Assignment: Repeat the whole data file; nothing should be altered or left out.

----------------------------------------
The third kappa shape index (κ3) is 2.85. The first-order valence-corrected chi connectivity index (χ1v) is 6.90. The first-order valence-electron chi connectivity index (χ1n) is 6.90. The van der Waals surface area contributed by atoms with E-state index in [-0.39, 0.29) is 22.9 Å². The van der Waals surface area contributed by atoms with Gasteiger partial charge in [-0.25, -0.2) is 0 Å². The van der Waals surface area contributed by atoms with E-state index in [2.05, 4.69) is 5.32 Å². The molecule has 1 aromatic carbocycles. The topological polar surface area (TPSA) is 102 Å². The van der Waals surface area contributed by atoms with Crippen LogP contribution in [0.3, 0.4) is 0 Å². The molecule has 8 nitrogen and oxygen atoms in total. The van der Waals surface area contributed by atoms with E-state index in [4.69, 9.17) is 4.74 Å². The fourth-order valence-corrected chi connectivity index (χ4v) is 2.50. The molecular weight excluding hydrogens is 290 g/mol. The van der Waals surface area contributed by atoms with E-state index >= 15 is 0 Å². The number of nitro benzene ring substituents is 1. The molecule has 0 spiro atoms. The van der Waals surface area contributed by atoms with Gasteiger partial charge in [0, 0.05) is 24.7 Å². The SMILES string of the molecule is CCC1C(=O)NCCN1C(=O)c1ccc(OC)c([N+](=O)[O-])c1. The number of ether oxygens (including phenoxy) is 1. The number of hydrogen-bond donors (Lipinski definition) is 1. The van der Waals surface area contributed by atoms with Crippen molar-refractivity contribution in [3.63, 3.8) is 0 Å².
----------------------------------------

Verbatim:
The third kappa shape index (κ3) is 2.85. The first-order valence-corrected chi connectivity index (χ1v) is 6.90. The first-order valence-electron chi connectivity index (χ1n) is 6.90. The van der Waals surface area contributed by atoms with E-state index in [-0.39, 0.29) is 22.9 Å². The van der Waals surface area contributed by atoms with Gasteiger partial charge in [-0.25, -0.2) is 0 Å². The van der Waals surface area contributed by atoms with E-state index in [2.05, 4.69) is 5.32 Å². The molecule has 1 aromatic carbocycles. The topological polar surface area (TPSA) is 102 Å². The van der Waals surface area contributed by atoms with Crippen LogP contribution in [0.3, 0.4) is 0 Å². The molecule has 8 nitrogen and oxygen atoms in total. The van der Waals surface area contributed by atoms with E-state index in [4.69, 9.17) is 4.74 Å². The fourth-order valence-corrected chi connectivity index (χ4v) is 2.50. The molecular weight excluding hydrogens is 290 g/mol. The van der Waals surface area contributed by atoms with E-state index >= 15 is 0 Å². The number of nitro benzene ring substituents is 1. The molecule has 0 spiro atoms. The van der Waals surface area contributed by atoms with Gasteiger partial charge in [0, 0.05) is 24.7 Å². The SMILES string of the molecule is CCC1C(=O)NCCN1C(=O)c1ccc(OC)c([N+](=O)[O-])c1. The number of ether oxygens (including phenoxy) is 1. The number of hydrogen-bond donors (Lipinski definition) is 1. The van der Waals surface area contributed by atoms with Crippen molar-refractivity contribution in [3.63, 3.8) is 0 Å².